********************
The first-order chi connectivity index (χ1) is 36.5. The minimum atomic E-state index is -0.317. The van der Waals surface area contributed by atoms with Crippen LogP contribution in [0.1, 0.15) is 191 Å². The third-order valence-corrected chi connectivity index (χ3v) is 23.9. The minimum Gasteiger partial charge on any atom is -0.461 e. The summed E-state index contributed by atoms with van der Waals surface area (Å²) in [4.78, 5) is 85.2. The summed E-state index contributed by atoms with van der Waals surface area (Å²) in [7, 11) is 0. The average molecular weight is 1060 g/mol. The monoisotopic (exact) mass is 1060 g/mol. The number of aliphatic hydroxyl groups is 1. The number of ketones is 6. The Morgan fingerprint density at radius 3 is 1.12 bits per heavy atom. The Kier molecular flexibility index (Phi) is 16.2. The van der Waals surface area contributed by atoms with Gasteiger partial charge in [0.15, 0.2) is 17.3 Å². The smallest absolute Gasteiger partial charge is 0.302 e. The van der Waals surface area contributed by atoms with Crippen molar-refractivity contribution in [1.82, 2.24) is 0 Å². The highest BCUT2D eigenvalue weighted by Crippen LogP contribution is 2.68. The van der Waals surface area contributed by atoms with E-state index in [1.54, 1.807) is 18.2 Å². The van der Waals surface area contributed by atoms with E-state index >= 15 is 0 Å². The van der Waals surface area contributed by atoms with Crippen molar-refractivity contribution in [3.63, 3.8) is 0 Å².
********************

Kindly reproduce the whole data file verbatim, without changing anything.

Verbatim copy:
The first-order chi connectivity index (χ1) is 36.5. The minimum atomic E-state index is -0.317. The van der Waals surface area contributed by atoms with Crippen LogP contribution in [0.1, 0.15) is 191 Å². The third-order valence-corrected chi connectivity index (χ3v) is 23.9. The minimum Gasteiger partial charge on any atom is -0.461 e. The summed E-state index contributed by atoms with van der Waals surface area (Å²) in [4.78, 5) is 85.2. The summed E-state index contributed by atoms with van der Waals surface area (Å²) in [7, 11) is 0. The average molecular weight is 1060 g/mol. The monoisotopic (exact) mass is 1060 g/mol. The number of aliphatic hydroxyl groups is 1. The number of ketones is 6. The Morgan fingerprint density at radius 3 is 1.12 bits per heavy atom. The Kier molecular flexibility index (Phi) is 16.2. The van der Waals surface area contributed by atoms with Gasteiger partial charge in [0.15, 0.2) is 17.3 Å². The smallest absolute Gasteiger partial charge is 0.302 e. The van der Waals surface area contributed by atoms with Crippen molar-refractivity contribution in [1.82, 2.24) is 0 Å². The highest BCUT2D eigenvalue weighted by Crippen LogP contribution is 2.68. The van der Waals surface area contributed by atoms with E-state index in [1.54, 1.807) is 18.2 Å². The van der Waals surface area contributed by atoms with E-state index >= 15 is 0 Å². The van der Waals surface area contributed by atoms with Crippen molar-refractivity contribution in [3.63, 3.8) is 0 Å².